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STAROAMER'S FATE
1986

Book cover art by Enric.
Review © 2001 by Thomas M. Wagner.
AUTHOR'S SITE

Staroamer's Fate is such an ill-conceived novel I'm almost tempted to recommend it, if only as a helpful guide to would-be SF writers as a shining example of how not to do it. It's easy to see why Chuck Rothman did not exactly go on to a brilliant career following this debut, as he is utterly clueless as to even the most fundamental rules of plot logic and plausibility. It's as if he comes from a school of plot development called the "I'm making it up as I go" Theory, with all of the unintentional hilarity and eye-rolling embarrassment one would expect from such an approach. I can expect implausibilities like the ones that pepper this novel to come from a new and untried writer who has yet to master his craft. But for such lameness to get past an editor at a publishing company is another thing entirely, and much less forgivable.

Rothman kicks off this dual game of "Spot the Cliché" and "Spot the Plot Flaw" right from his opening pages. Quarnian Dow is a "gold star syron," which means that she possesses some sort of ill-defined precognitive power of intuition that enables her to make the right decisions about circumstances. From the get-go you don't believe in it, not merely because Rothman fails to explain it intelligibly, but because, although gold star syrons are allegedly held in awe and Dow herself is supposed to be some kind of celebrity, we meet her as she's completely broke and hanging out in a series of Typical SF-Novel Grungy Bars looking for lowlifes willing to go on a space voyage with her. It's like asking us to believe Julia Roberts is out begging for work in dinner theater.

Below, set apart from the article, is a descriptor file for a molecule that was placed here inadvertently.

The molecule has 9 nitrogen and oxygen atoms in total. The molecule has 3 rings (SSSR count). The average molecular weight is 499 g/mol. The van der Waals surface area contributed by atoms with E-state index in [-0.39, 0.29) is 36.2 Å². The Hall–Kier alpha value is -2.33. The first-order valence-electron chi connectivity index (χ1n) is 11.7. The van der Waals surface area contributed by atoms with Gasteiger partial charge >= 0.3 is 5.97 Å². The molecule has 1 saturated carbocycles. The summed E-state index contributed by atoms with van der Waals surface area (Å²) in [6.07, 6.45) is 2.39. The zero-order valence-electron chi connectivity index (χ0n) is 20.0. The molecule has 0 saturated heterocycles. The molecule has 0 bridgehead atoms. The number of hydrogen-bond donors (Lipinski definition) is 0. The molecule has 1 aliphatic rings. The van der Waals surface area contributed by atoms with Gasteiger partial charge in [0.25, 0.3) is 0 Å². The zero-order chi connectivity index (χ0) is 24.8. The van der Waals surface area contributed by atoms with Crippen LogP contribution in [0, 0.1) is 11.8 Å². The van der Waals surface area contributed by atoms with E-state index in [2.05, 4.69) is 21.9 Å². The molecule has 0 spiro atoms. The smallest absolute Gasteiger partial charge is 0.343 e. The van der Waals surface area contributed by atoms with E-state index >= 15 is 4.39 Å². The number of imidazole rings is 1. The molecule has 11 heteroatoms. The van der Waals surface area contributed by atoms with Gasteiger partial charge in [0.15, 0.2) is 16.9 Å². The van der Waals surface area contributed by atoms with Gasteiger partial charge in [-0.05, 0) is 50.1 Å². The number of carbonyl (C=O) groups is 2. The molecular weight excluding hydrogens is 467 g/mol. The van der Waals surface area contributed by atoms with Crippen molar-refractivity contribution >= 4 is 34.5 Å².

Dow has saved a space pilot named Rex from having his ship repossessed by the bank, simply by walking up and flashing her gold star syron pendant to the astonished banker, who leaves confident of Dow's ability to make lots of money, which, we are told, gold star syrons are good at. But then right away, Rothman has Dow so indigent that she is forced to pawn this pendant, and, not only that, we're told she doesn't get much for it...even though an actual banker was shown practically kowtowing to it just a few pages before! Uh...hello, Chuck? If she needed money so badly, why didn't she just ask the banker for some while he was groveling before her? Even with the explanation provided later, that Dow has lost all of her money assisting in a revolution on another planet, Rothman's description of Dow's reputation makes her desperate straits hard to swallow.

So, why does Dow want to go on a space voyage? Well, she isn't sure; just another one of her gold star syron hunches that adventure is just around the corner. Then one of her crew reminds her of the legend of the Staroamer, Earth's most massive and ambitious generation ship with a crew in the thousands, that disappeared without trace 500 years ago and has since become the subject of myth and speculation, a far-future Flying Dutchman. That's it, decides Dow, they'll go and find the lost and legendary Staroamer.

It takes them all of a week.